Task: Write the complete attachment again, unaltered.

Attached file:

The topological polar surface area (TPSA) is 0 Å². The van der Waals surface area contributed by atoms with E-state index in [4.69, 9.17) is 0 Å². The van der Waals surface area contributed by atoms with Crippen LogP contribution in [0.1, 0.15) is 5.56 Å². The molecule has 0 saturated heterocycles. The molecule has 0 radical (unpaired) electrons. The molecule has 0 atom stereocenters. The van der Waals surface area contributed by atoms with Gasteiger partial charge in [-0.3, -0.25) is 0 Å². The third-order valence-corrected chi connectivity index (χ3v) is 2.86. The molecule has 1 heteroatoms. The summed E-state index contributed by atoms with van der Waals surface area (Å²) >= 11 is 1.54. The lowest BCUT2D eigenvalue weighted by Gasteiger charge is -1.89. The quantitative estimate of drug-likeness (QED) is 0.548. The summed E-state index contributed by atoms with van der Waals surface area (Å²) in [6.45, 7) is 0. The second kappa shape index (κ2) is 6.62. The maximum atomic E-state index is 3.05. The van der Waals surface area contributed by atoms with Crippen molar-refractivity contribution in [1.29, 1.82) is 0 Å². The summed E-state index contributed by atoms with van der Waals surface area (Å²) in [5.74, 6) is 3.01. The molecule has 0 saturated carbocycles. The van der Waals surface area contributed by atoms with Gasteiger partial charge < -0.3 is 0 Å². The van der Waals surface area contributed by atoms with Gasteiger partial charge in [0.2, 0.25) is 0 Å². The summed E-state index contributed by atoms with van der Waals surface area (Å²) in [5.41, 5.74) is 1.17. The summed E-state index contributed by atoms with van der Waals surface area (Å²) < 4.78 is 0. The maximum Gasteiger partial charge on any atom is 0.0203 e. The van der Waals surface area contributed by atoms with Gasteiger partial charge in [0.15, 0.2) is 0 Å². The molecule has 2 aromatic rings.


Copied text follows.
The topological polar surface area (TPSA) is 0 Å². The van der Waals surface area contributed by atoms with E-state index in [4.69, 9.17) is 0 Å². The van der Waals surface area contributed by atoms with Crippen LogP contribution in [0.1, 0.15) is 5.56 Å². The molecule has 0 saturated heterocycles. The molecule has 0 radical (unpaired) electrons. The molecule has 0 atom stereocenters. The van der Waals surface area contributed by atoms with Gasteiger partial charge in [-0.3, -0.25) is 0 Å². The third-order valence-corrected chi connectivity index (χ3v) is 2.86. The molecule has 1 heteroatoms. The summed E-state index contributed by atoms with van der Waals surface area (Å²) >= 11 is 1.54. The lowest BCUT2D eigenvalue weighted by Gasteiger charge is -1.89. The quantitative estimate of drug-likeness (QED) is 0.548. The summed E-state index contributed by atoms with van der Waals surface area (Å²) in [6.45, 7) is 0. The second kappa shape index (κ2) is 6.62. The maximum atomic E-state index is 3.05. The van der Waals surface area contributed by atoms with Crippen molar-refractivity contribution in [1.29, 1.82) is 0 Å². The summed E-state index contributed by atoms with van der Waals surface area (Å²) in [5.74, 6) is 3.01. The molecule has 0 saturated carbocycles. The van der Waals surface area contributed by atoms with Gasteiger partial charge < -0.3 is 0 Å². The van der Waals surface area contributed by atoms with Gasteiger partial charge in [0.2, 0.25) is 0 Å². The summed E-state index contributed by atoms with van der Waals surface area (Å²) in [5.41, 5.74) is 1.17. The summed E-state index contributed by atoms with van der Waals surface area (Å²) < 4.78 is 0. The maximum Gasteiger partial charge on any atom is 0.0203 e. The van der Waals surface area contributed by atoms with Gasteiger partial charge in [0.15, 0.2) is 0 Å². The molecule has 2 aromatic rings.